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EU: Euro Area Crisis

Volume 737: debated on Thursday 24 May 2012


Asked by

To ask Her Majesty’s Government what assessment they have made of the effect on the European economy and financial institutions of the crisis in the euro area.

My Lords, the Government make regular assessments of the economic situation as part of the normal process of policy development. The OBR, the OECD, the European Commission, the IMF, and many others expect a euro area recession this year. As we have said, if the euro area does not definitively sort out its ongoing problems, the uncertainty that that will create and its impact on confidence across Europe will continue to have a chilling effect on Britain and the global economy.

My Lords, does not Germany bear some responsibility for problems in the eurozone in that it was Germany that turned a blind eye when Goldman Sachs fixed Greece’s books to secure its entry into the euro; it was Germany that turned a blind eye to breaches of GDP limits in the European stability and growth pact; and it was Germany that promoted the euro currency to prevent regional devaluations in neighbouring nation states, thereby protecting its own export markets within Europe? Surely Germany should show a little more flexibility in these matters.

My Lords, the key issue about Germany in relation to this Question is that we should be grateful that the German economy continues to grow. About 9% of the UK’s exports go to Germany. It is a very important market for us and it is critical both for us and for the eurozone that Germany and its economy continue to perform relatively strongly.

My Lords, does my noble friend agree that countries which, for one reason or another, have to leave the euro area could well continue to use the euro as their currency rather than inventing a new currency, like perhaps the drachma, in which markets might have little or no confidence?

My Lords, many people have been painting scenarios of which my noble friend sketches out one. This is not the time to talk about different scenarios. We want to see an early resolution of the Greek uncertainty, the ring-fencing of other vulnerable economies, the recapitalisation of the banks and work on European growth. That has to be the priority for the moment.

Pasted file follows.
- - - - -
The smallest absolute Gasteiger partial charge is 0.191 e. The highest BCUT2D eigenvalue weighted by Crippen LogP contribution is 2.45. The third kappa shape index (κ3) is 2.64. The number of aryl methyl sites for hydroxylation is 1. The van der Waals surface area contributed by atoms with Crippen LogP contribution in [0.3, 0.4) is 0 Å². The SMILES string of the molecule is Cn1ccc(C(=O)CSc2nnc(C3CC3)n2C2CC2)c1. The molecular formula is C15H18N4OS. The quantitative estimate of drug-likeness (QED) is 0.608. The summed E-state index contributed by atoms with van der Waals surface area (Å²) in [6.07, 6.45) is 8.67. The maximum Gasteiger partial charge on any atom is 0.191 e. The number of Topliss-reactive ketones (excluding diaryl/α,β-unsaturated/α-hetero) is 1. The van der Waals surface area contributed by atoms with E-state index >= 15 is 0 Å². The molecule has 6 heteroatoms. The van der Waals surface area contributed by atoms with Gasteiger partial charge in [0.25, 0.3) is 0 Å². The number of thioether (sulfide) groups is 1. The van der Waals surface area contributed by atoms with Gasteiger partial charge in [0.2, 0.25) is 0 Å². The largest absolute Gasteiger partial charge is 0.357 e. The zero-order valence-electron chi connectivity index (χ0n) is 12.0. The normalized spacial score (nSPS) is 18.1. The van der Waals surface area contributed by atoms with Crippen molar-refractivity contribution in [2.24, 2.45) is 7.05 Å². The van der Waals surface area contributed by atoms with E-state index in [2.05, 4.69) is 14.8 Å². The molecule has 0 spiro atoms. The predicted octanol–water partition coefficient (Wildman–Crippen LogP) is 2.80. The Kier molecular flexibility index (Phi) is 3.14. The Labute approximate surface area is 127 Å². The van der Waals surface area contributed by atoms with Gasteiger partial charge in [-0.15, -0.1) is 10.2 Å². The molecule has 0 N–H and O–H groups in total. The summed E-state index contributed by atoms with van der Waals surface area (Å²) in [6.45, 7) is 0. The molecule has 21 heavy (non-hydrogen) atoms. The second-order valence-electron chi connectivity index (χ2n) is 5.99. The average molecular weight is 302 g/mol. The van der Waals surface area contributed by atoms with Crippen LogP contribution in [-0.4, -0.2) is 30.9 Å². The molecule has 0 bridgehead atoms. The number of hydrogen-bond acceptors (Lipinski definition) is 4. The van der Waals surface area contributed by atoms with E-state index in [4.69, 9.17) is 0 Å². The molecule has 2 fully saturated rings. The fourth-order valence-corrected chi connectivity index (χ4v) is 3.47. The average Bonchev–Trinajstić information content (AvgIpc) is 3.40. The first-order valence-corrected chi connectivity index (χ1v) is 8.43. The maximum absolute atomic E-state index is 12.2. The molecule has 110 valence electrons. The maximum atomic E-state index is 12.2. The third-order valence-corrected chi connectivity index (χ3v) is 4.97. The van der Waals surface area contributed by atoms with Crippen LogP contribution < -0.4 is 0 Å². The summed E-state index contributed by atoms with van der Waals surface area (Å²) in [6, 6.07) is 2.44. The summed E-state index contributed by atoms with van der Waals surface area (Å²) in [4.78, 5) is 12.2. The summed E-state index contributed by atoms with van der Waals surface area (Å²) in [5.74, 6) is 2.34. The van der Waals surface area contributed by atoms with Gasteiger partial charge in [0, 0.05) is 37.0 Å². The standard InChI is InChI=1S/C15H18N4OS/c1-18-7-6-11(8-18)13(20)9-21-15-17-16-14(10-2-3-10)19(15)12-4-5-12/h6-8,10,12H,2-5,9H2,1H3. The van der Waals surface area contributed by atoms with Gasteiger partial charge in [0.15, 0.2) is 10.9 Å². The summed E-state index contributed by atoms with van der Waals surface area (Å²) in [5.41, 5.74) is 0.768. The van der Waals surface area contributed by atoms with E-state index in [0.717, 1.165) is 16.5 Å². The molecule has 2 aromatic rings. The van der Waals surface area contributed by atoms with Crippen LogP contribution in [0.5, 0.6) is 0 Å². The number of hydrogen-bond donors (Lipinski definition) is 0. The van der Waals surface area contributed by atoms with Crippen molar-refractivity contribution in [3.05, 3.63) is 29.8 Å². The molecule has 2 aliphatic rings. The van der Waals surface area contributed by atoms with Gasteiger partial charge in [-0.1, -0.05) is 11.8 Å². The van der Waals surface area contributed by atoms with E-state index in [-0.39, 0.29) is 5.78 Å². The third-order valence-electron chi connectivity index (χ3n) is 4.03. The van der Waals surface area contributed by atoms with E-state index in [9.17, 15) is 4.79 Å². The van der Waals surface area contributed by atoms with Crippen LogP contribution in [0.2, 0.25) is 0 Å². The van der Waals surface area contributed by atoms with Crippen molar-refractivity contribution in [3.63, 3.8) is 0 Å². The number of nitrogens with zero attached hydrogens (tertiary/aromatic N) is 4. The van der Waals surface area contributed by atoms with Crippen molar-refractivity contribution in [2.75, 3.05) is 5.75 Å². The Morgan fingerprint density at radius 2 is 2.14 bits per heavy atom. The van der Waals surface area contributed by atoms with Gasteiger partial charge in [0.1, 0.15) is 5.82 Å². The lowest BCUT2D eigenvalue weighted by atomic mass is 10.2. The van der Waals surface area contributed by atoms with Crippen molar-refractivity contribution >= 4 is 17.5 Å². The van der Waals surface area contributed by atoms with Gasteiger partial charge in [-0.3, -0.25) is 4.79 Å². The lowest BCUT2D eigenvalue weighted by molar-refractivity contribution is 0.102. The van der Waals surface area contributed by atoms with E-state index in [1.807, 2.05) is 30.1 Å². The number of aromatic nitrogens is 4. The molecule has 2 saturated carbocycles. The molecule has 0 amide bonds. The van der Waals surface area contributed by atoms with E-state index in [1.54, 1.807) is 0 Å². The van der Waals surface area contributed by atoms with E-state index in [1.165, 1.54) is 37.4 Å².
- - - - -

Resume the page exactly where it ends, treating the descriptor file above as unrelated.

The Government say that the eurozone countries must take decisive action. What decisive action do the Government have in mind?

Again, my Lords, I will not speculate on the range of scenarios. Plenty of advice has been given to the UK Government, to each of the individual Governments in the eurozone and to the eurozone collectively. The important thing is to get on with it. The next major milestone will be what the Greek people decide at their forthcoming election.

My Lords, does my noble friend agree that the British Government played a very constructive role in last night’s summit meeting? Will they use their voice to persuade Germany to think again about the business of collective Eurobonds, and enlarging the firewall to make it realistic? That would be an excellent and effective way, without causing inflation, of having a lower yield overall, which would get over the nonsense that eurozone market ratings at the moment are generally lower than those of the much more heavily indebted United States of America and Japan.

I certainly agree with my noble friend that my right honourable friend the Prime Minister played a very constructive role in the discussions last night and is clearly open to a range of ideas.

My Lords, would it not be in the UK’s best interests to recognise the major differences that exist? If we are to help in any way to avoid a messy break-up of the eurozone, would it not be in our best interests to help set up some kind of scheme that would bring about the usual kind of compromise that would help at least in the short term? The noble Lord said recently that the Prime Minister was right and might agree to some kind of support for a growth fund. Does that option still exist?

My Lords, as I said in answer to the previous supplementary question, we are playing a very constructive role at the table with the 27, discussing all the possibilities for getting Europe through the present crisis—not only short-term measures that need to be taken but important questions about sustainable growth and the structure of the single market. However, fundamentally it is for the euro area countries to take decisions now about the euro area’s very immediate problems.

What does my noble friend think about the article in the Times yesterday in which the German Foreign Minister said that within the European budget there were resources that could be used to stimulate the eurozone economy, including about €80 billion which remains unspent as we speak?

My Lords, within what needs to be tight discipline—tighter than has been exhibited in recent years—over the overall European budget, certainly these ideas of targeting funds better within the existing budget envelope need to be looked at very hard.

My Lords, when the noble Lord appears next on the BBC “Today” programme, will he remind listeners that stability bonds are not mini-Eurobonds? What is the Government’s view of stability bonds, which could be part of the growth agenda that we so badly need in the eurozone area and in the EU as a whole? Would we be prepared to join in?

My Lords, as I said this morning and on other occasions in the past week, we are prepared to look at ideas. Those that are being floated include increasing the lending capacity of the European Investment Bank and issuing project bonds. We will look at these ideas as they develop.